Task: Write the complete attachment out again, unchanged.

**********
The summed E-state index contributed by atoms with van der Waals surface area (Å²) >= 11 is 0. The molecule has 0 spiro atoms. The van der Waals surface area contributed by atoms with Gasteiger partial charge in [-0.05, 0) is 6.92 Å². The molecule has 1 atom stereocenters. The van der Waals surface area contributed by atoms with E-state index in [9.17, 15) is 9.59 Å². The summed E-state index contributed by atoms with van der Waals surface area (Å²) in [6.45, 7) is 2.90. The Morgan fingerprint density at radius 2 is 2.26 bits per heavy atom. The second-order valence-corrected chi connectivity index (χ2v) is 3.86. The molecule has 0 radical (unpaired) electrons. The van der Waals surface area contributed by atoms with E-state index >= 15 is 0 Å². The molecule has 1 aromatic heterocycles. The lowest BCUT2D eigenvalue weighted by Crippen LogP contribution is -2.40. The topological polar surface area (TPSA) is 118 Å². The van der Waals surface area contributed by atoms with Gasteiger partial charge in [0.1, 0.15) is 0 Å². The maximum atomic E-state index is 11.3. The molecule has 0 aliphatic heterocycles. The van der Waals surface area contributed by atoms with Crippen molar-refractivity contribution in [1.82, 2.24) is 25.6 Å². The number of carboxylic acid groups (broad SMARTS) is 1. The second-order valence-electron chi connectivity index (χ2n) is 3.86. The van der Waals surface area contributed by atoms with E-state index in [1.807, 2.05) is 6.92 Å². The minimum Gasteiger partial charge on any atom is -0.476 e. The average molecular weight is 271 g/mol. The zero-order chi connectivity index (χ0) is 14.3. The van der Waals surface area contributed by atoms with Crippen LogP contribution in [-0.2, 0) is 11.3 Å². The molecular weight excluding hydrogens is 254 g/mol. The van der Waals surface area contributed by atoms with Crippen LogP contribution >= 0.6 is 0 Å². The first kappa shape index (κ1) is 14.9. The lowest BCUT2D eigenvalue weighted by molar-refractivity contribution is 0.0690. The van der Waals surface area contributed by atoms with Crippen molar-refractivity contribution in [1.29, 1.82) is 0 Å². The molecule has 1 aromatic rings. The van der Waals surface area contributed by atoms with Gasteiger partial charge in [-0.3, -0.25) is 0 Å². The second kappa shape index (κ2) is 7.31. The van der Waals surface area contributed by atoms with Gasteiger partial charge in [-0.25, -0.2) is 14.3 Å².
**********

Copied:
The summed E-state index contributed by atoms with van der Waals surface area (Å²) >= 11 is 0. The molecule has 0 spiro atoms. The van der Waals surface area contributed by atoms with Gasteiger partial charge in [-0.05, 0) is 6.92 Å². The molecule has 1 atom stereocenters. The van der Waals surface area contributed by atoms with E-state index in [9.17, 15) is 9.59 Å². The summed E-state index contributed by atoms with van der Waals surface area (Å²) in [6.45, 7) is 2.90. The Morgan fingerprint density at radius 2 is 2.26 bits per heavy atom. The second-order valence-corrected chi connectivity index (χ2v) is 3.86. The molecule has 0 radical (unpaired) electrons. The van der Waals surface area contributed by atoms with E-state index >= 15 is 0 Å². The molecule has 1 aromatic heterocycles. The lowest BCUT2D eigenvalue weighted by Crippen LogP contribution is -2.40. The topological polar surface area (TPSA) is 118 Å². The van der Waals surface area contributed by atoms with Gasteiger partial charge in [0.1, 0.15) is 0 Å². The maximum atomic E-state index is 11.3. The molecule has 0 aliphatic heterocycles. The van der Waals surface area contributed by atoms with Crippen molar-refractivity contribution in [1.82, 2.24) is 25.6 Å². The number of carboxylic acid groups (broad SMARTS) is 1. The second-order valence-electron chi connectivity index (χ2n) is 3.86. The van der Waals surface area contributed by atoms with E-state index in [1.807, 2.05) is 6.92 Å². The minimum Gasteiger partial charge on any atom is -0.476 e. The average molecular weight is 271 g/mol. The zero-order chi connectivity index (χ0) is 14.3. The van der Waals surface area contributed by atoms with Crippen LogP contribution in [-0.2, 0) is 11.3 Å². The molecular weight excluding hydrogens is 254 g/mol. The van der Waals surface area contributed by atoms with Crippen LogP contribution >= 0.6 is 0 Å². The first kappa shape index (κ1) is 14.9. The lowest BCUT2D eigenvalue weighted by molar-refractivity contribution is 0.0690. The van der Waals surface area contributed by atoms with Crippen molar-refractivity contribution in [1.29, 1.82) is 0 Å². The molecule has 1 aromatic rings. The van der Waals surface area contributed by atoms with Gasteiger partial charge in [-0.3, -0.25) is 0 Å². The second kappa shape index (κ2) is 7.31. The van der Waals surface area contributed by atoms with Gasteiger partial charge in [-0.25, -0.2) is 14.3 Å².